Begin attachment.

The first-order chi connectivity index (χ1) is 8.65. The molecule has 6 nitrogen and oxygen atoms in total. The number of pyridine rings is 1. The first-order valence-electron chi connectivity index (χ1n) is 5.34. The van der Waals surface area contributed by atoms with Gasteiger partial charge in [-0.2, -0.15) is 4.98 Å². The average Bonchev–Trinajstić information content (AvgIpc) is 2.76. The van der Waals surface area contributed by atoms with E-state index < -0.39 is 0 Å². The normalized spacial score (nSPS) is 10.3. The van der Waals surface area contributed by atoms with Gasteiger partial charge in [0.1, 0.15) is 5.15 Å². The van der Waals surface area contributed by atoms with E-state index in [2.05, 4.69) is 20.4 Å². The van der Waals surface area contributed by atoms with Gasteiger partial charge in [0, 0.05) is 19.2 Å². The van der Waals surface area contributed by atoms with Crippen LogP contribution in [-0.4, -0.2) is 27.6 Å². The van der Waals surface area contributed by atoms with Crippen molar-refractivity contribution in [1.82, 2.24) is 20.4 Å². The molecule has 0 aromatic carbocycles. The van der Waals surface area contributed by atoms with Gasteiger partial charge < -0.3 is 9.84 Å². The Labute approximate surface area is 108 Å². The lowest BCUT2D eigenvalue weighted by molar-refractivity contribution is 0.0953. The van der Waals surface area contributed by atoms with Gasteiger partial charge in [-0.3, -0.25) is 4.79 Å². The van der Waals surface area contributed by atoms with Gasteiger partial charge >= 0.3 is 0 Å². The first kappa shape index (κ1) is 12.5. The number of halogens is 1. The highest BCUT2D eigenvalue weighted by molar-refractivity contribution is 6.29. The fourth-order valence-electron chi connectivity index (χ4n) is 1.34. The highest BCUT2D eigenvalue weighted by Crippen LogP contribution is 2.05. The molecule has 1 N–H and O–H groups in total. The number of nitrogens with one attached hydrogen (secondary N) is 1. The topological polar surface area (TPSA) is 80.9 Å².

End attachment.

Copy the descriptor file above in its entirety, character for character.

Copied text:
The first-order chi connectivity index (χ1) is 8.65. The molecule has 6 nitrogen and oxygen atoms in total. The number of pyridine rings is 1. The first-order valence-electron chi connectivity index (χ1n) is 5.34. The van der Waals surface area contributed by atoms with Gasteiger partial charge in [-0.2, -0.15) is 4.98 Å². The average Bonchev–Trinajstić information content (AvgIpc) is 2.76. The van der Waals surface area contributed by atoms with E-state index < -0.39 is 0 Å². The normalized spacial score (nSPS) is 10.3. The van der Waals surface area contributed by atoms with Gasteiger partial charge in [0.1, 0.15) is 5.15 Å². The van der Waals surface area contributed by atoms with E-state index in [2.05, 4.69) is 20.4 Å². The van der Waals surface area contributed by atoms with Gasteiger partial charge in [0, 0.05) is 19.2 Å². The van der Waals surface area contributed by atoms with Crippen LogP contribution in [-0.4, -0.2) is 27.6 Å². The van der Waals surface area contributed by atoms with Crippen molar-refractivity contribution in [1.82, 2.24) is 20.4 Å². The molecule has 0 aromatic carbocycles. The van der Waals surface area contributed by atoms with Gasteiger partial charge < -0.3 is 9.84 Å². The Labute approximate surface area is 108 Å². The lowest BCUT2D eigenvalue weighted by molar-refractivity contribution is 0.0953. The van der Waals surface area contributed by atoms with Gasteiger partial charge in [-0.3, -0.25) is 4.79 Å². The van der Waals surface area contributed by atoms with Gasteiger partial charge >= 0.3 is 0 Å². The first kappa shape index (κ1) is 12.5. The number of halogens is 1. The highest BCUT2D eigenvalue weighted by molar-refractivity contribution is 6.29. The fourth-order valence-electron chi connectivity index (χ4n) is 1.34. The highest BCUT2D eigenvalue weighted by Crippen LogP contribution is 2.05. The molecule has 1 N–H and O–H groups in total. The number of nitrogens with one attached hydrogen (secondary N) is 1. The topological polar surface area (TPSA) is 80.9 Å².